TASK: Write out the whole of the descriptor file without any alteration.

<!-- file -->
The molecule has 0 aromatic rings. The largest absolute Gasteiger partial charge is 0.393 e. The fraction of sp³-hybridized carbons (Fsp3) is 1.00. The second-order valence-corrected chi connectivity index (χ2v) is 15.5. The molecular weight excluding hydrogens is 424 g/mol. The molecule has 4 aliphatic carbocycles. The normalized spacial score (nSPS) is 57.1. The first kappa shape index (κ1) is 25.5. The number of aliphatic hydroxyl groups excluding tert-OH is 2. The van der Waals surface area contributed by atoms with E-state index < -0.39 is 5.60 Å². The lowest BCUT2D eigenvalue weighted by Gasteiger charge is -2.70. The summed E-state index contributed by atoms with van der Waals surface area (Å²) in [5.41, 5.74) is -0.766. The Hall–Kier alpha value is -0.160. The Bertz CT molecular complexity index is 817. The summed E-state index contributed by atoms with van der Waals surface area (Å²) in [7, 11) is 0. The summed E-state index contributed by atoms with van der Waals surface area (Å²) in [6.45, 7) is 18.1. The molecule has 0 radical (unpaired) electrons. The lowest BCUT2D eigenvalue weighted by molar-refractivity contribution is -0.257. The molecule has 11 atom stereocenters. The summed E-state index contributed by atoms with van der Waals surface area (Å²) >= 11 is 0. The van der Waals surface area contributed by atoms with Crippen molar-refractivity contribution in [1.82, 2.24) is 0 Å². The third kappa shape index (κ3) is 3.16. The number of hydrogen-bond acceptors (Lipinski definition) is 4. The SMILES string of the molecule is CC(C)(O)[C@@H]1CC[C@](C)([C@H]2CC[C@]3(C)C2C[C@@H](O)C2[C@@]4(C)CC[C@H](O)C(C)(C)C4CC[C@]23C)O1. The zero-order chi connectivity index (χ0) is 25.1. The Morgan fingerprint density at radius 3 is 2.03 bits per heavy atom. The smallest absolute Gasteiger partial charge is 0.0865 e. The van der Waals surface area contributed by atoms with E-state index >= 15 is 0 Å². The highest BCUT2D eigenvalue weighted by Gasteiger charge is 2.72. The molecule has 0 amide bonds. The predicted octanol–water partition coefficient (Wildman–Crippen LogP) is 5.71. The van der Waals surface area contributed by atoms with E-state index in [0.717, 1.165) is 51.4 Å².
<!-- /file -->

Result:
The molecule has 0 aromatic rings. The largest absolute Gasteiger partial charge is 0.393 e. The fraction of sp³-hybridized carbons (Fsp3) is 1.00. The second-order valence-corrected chi connectivity index (χ2v) is 15.5. The molecular weight excluding hydrogens is 424 g/mol. The molecule has 4 aliphatic carbocycles. The normalized spacial score (nSPS) is 57.1. The first kappa shape index (κ1) is 25.5. The number of aliphatic hydroxyl groups excluding tert-OH is 2. The van der Waals surface area contributed by atoms with E-state index < -0.39 is 5.60 Å². The lowest BCUT2D eigenvalue weighted by Gasteiger charge is -2.70. The summed E-state index contributed by atoms with van der Waals surface area (Å²) in [5.41, 5.74) is -0.766. The Hall–Kier alpha value is -0.160. The Bertz CT molecular complexity index is 817. The summed E-state index contributed by atoms with van der Waals surface area (Å²) in [7, 11) is 0. The summed E-state index contributed by atoms with van der Waals surface area (Å²) in [6.45, 7) is 18.1. The molecule has 0 radical (unpaired) electrons. The lowest BCUT2D eigenvalue weighted by molar-refractivity contribution is -0.257. The molecule has 11 atom stereocenters. The summed E-state index contributed by atoms with van der Waals surface area (Å²) >= 11 is 0. The van der Waals surface area contributed by atoms with Crippen molar-refractivity contribution in [1.82, 2.24) is 0 Å². The third kappa shape index (κ3) is 3.16. The number of hydrogen-bond acceptors (Lipinski definition) is 4. The SMILES string of the molecule is CC(C)(O)[C@@H]1CC[C@](C)([C@H]2CC[C@]3(C)C2C[C@@H](O)C2[C@@]4(C)CC[C@H](O)C(C)(C)C4CC[C@]23C)O1. The zero-order chi connectivity index (χ0) is 25.1. The Morgan fingerprint density at radius 3 is 2.03 bits per heavy atom. The smallest absolute Gasteiger partial charge is 0.0865 e. The van der Waals surface area contributed by atoms with E-state index >= 15 is 0 Å². The highest BCUT2D eigenvalue weighted by Gasteiger charge is 2.72. The molecule has 0 amide bonds. The predicted octanol–water partition coefficient (Wildman–Crippen LogP) is 5.71. The van der Waals surface area contributed by atoms with E-state index in [0.717, 1.165) is 51.4 Å².